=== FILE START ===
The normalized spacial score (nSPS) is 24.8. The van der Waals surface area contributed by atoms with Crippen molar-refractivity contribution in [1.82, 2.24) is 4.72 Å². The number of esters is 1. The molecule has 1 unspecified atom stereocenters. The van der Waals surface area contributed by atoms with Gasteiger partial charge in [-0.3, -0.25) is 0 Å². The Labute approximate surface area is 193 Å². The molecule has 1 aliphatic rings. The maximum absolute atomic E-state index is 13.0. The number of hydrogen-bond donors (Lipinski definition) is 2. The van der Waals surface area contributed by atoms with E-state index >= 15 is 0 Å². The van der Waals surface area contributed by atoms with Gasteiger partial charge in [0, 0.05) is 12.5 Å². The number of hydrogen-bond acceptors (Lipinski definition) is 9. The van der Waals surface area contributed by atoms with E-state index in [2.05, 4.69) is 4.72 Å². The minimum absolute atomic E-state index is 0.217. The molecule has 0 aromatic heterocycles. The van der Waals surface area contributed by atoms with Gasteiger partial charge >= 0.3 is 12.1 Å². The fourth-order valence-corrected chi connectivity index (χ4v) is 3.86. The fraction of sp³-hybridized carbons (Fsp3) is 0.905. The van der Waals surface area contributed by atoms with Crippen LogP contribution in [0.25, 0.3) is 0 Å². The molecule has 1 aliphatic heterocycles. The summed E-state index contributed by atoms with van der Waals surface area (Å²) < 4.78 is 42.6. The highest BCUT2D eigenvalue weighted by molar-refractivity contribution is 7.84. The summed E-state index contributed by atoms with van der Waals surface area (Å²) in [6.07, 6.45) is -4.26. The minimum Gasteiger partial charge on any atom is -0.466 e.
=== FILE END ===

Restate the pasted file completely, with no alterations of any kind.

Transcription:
The normalized spacial score (nSPS) is 24.8. The van der Waals surface area contributed by atoms with Crippen molar-refractivity contribution in [1.82, 2.24) is 4.72 Å². The number of esters is 1. The molecule has 1 unspecified atom stereocenters. The van der Waals surface area contributed by atoms with Gasteiger partial charge in [-0.3, -0.25) is 0 Å². The Labute approximate surface area is 193 Å². The molecule has 1 aliphatic rings. The maximum absolute atomic E-state index is 13.0. The number of hydrogen-bond donors (Lipinski definition) is 2. The van der Waals surface area contributed by atoms with E-state index >= 15 is 0 Å². The van der Waals surface area contributed by atoms with Gasteiger partial charge in [0, 0.05) is 12.5 Å². The number of hydrogen-bond acceptors (Lipinski definition) is 9. The van der Waals surface area contributed by atoms with E-state index in [2.05, 4.69) is 4.72 Å². The minimum absolute atomic E-state index is 0.217. The molecule has 0 aromatic heterocycles. The van der Waals surface area contributed by atoms with Gasteiger partial charge >= 0.3 is 12.1 Å². The fourth-order valence-corrected chi connectivity index (χ4v) is 3.86. The fraction of sp³-hybridized carbons (Fsp3) is 0.905. The van der Waals surface area contributed by atoms with Crippen LogP contribution in [0.25, 0.3) is 0 Å². The molecule has 1 aliphatic heterocycles. The summed E-state index contributed by atoms with van der Waals surface area (Å²) < 4.78 is 42.6. The highest BCUT2D eigenvalue weighted by molar-refractivity contribution is 7.84. The summed E-state index contributed by atoms with van der Waals surface area (Å²) in [6.07, 6.45) is -4.26. The minimum Gasteiger partial charge on any atom is -0.466 e.